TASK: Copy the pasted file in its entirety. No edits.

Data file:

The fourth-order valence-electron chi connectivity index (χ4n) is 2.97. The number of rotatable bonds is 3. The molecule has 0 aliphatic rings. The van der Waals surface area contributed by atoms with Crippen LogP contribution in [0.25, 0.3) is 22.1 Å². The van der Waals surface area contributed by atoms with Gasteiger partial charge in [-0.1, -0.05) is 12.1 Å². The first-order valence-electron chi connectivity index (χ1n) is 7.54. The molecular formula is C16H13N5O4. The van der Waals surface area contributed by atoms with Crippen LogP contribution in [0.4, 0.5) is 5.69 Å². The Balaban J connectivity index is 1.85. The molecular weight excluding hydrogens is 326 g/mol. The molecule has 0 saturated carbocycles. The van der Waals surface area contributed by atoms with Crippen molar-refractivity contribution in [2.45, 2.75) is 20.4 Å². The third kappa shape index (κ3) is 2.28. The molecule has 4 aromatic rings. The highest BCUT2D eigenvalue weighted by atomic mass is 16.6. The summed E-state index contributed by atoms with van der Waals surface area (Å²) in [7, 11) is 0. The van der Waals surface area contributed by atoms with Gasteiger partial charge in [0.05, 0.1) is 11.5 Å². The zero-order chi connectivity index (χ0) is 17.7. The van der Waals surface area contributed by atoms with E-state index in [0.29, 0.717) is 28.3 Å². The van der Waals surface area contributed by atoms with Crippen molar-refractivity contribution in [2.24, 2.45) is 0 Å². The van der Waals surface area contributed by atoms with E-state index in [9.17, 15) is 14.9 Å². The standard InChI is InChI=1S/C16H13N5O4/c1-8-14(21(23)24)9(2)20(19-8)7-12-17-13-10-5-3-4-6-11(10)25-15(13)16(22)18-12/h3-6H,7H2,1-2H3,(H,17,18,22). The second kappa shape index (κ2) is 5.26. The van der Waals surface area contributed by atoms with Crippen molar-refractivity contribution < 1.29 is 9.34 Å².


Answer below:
The fourth-order valence-electron chi connectivity index (χ4n) is 2.97. The number of rotatable bonds is 3. The molecule has 0 aliphatic rings. The van der Waals surface area contributed by atoms with Crippen LogP contribution in [0.25, 0.3) is 22.1 Å². The van der Waals surface area contributed by atoms with Gasteiger partial charge in [-0.1, -0.05) is 12.1 Å². The first-order valence-electron chi connectivity index (χ1n) is 7.54. The molecular formula is C16H13N5O4. The van der Waals surface area contributed by atoms with Crippen LogP contribution in [0.4, 0.5) is 5.69 Å². The Balaban J connectivity index is 1.85. The molecular weight excluding hydrogens is 326 g/mol. The molecule has 0 saturated carbocycles. The van der Waals surface area contributed by atoms with Crippen molar-refractivity contribution in [2.45, 2.75) is 20.4 Å². The third kappa shape index (κ3) is 2.28. The molecule has 4 aromatic rings. The highest BCUT2D eigenvalue weighted by atomic mass is 16.6. The summed E-state index contributed by atoms with van der Waals surface area (Å²) in [7, 11) is 0. The van der Waals surface area contributed by atoms with Gasteiger partial charge in [0.05, 0.1) is 11.5 Å². The zero-order chi connectivity index (χ0) is 17.7. The van der Waals surface area contributed by atoms with E-state index in [0.29, 0.717) is 28.3 Å². The van der Waals surface area contributed by atoms with Crippen molar-refractivity contribution in [2.24, 2.45) is 0 Å². The van der Waals surface area contributed by atoms with E-state index in [9.17, 15) is 14.9 Å². The standard InChI is InChI=1S/C16H13N5O4/c1-8-14(21(23)24)9(2)20(19-8)7-12-17-13-10-5-3-4-6-11(10)25-15(13)16(22)18-12/h3-6H,7H2,1-2H3,(H,17,18,22). The second kappa shape index (κ2) is 5.26. The van der Waals surface area contributed by atoms with Crippen molar-refractivity contribution < 1.29 is 9.34 Å².